What is a Price Gap?

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  • Written By: Malcolm Tatum
  • Edited By: Bronwyn Harris
  • Last Modified Date: 05 September 2019
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A price gap is a term that is used to describe the change in the price of a security since the last range of trading, without actually overlapping that previous range. There are actually several different types of gaps, including the breakaway gap, the common price gap, the runaway price gap, and the exhaustion price gap. Each of these describe different events that may take place and result in some type of upward or downward movement in the price of a particular security from one period to the next.

In general, the price gap has to do with noting increases or decreases in security prices that are different from a previous price range. This often involves considering the price movement on a particular trading day, including the closing price per share at the end of that day. Should the security open at a price that is slightly higher than the previous day’s closing, and continue to trade within a range that is higher or lower than the range for that previous day, then a price gap is said to exist.


For example, assume that a particular security traded between $25 US dollars (USD) and $30 USD per share on a given date, eventually closing at $30 USD per share at the end of the day. If that same security opens at $32 USD the following trading day and consistently trades at between $32 and $35 USD throughout the day, then a price gap between the two trading periods occurred. A gap would also be present if, during the second trading day, the stock opened at a rate below the previous day’s closing price and consistently traded below the $25 USD price that was involved in trading during that previous trade range.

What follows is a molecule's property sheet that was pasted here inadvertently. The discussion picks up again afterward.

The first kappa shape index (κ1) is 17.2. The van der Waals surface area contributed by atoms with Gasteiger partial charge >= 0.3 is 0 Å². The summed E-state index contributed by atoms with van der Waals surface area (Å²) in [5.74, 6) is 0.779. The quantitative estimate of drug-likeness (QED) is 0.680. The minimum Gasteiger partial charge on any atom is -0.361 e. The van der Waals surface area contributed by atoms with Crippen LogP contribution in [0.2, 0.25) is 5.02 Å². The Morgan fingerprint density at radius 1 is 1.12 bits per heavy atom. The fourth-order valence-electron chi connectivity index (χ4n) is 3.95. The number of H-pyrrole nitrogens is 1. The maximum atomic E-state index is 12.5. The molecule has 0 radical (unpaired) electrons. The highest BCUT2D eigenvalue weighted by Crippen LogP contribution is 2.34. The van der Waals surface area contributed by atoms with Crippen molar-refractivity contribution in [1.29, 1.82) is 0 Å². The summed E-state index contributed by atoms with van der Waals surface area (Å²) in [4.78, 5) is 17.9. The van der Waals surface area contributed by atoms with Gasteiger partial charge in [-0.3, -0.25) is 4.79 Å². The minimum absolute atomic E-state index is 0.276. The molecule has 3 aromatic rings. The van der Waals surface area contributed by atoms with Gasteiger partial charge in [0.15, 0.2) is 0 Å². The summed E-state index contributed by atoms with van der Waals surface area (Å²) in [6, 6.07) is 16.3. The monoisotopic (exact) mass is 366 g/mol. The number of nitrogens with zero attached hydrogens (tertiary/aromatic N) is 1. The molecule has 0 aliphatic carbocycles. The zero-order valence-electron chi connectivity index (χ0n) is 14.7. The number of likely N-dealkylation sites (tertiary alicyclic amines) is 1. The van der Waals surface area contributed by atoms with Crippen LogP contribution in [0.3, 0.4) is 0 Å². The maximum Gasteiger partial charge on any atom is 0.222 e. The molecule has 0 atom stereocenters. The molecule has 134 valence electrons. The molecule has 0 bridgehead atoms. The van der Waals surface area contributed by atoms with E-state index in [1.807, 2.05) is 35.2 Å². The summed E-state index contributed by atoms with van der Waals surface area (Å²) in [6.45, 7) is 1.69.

Tracking the price gap is important, since the amount and frequency of those gaps can provide valuable information about what is happening with a given stock, and possibly with the marketplace in general. Depending on whether the gap was an increase or a decrease over the previous range cited, this may indicate that the stock was either overbought or undersold. The gaps may also indicate the degree of impact that certain events are exerting on the desirability of the stock offering among investors. For example, if a significant gap in stock price occurs after the president of the issuing company resigns and his or her successor is named, this may indicate great confidence or a lack of trust in the new president, depending on what direction the prices moved between the two periods under consideration.


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